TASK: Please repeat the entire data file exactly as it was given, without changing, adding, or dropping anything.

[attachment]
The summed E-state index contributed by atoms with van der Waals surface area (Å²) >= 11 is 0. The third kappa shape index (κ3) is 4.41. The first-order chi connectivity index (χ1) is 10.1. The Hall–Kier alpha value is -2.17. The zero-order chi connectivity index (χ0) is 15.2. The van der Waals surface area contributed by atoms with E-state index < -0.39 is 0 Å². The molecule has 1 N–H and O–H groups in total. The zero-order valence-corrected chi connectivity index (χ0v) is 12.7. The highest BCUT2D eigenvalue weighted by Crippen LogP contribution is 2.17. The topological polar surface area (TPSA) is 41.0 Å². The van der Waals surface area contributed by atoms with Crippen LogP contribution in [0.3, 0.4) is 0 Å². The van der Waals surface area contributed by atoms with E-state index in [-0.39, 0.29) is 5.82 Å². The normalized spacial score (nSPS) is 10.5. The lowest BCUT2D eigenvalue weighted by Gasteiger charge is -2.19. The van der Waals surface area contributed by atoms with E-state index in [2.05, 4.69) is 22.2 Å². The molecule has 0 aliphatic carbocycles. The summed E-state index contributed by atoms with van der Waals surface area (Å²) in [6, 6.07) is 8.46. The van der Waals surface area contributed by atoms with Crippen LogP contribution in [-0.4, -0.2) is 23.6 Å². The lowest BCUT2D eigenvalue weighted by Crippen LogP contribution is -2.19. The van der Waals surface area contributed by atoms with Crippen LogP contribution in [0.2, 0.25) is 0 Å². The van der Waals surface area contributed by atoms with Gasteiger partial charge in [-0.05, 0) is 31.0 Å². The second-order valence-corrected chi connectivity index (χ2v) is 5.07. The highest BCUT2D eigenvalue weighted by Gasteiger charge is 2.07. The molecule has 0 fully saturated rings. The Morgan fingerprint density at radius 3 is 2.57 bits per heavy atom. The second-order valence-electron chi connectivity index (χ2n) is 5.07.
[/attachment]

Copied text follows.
The summed E-state index contributed by atoms with van der Waals surface area (Å²) >= 11 is 0. The third kappa shape index (κ3) is 4.41. The first-order chi connectivity index (χ1) is 10.1. The Hall–Kier alpha value is -2.17. The zero-order chi connectivity index (χ0) is 15.2. The van der Waals surface area contributed by atoms with E-state index < -0.39 is 0 Å². The molecule has 1 N–H and O–H groups in total. The zero-order valence-corrected chi connectivity index (χ0v) is 12.7. The highest BCUT2D eigenvalue weighted by Crippen LogP contribution is 2.17. The topological polar surface area (TPSA) is 41.0 Å². The van der Waals surface area contributed by atoms with Crippen LogP contribution in [0.3, 0.4) is 0 Å². The van der Waals surface area contributed by atoms with E-state index in [-0.39, 0.29) is 5.82 Å². The normalized spacial score (nSPS) is 10.5. The lowest BCUT2D eigenvalue weighted by Gasteiger charge is -2.19. The van der Waals surface area contributed by atoms with E-state index in [2.05, 4.69) is 22.2 Å². The molecule has 0 aliphatic carbocycles. The summed E-state index contributed by atoms with van der Waals surface area (Å²) in [6, 6.07) is 8.46. The van der Waals surface area contributed by atoms with Crippen LogP contribution in [-0.4, -0.2) is 23.6 Å². The lowest BCUT2D eigenvalue weighted by Crippen LogP contribution is -2.19. The van der Waals surface area contributed by atoms with Crippen LogP contribution in [0.2, 0.25) is 0 Å². The van der Waals surface area contributed by atoms with Gasteiger partial charge in [-0.05, 0) is 31.0 Å². The second-order valence-corrected chi connectivity index (χ2v) is 5.07. The highest BCUT2D eigenvalue weighted by Gasteiger charge is 2.07. The molecule has 0 fully saturated rings. The Morgan fingerprint density at radius 3 is 2.57 bits per heavy atom. The second-order valence-electron chi connectivity index (χ2n) is 5.07.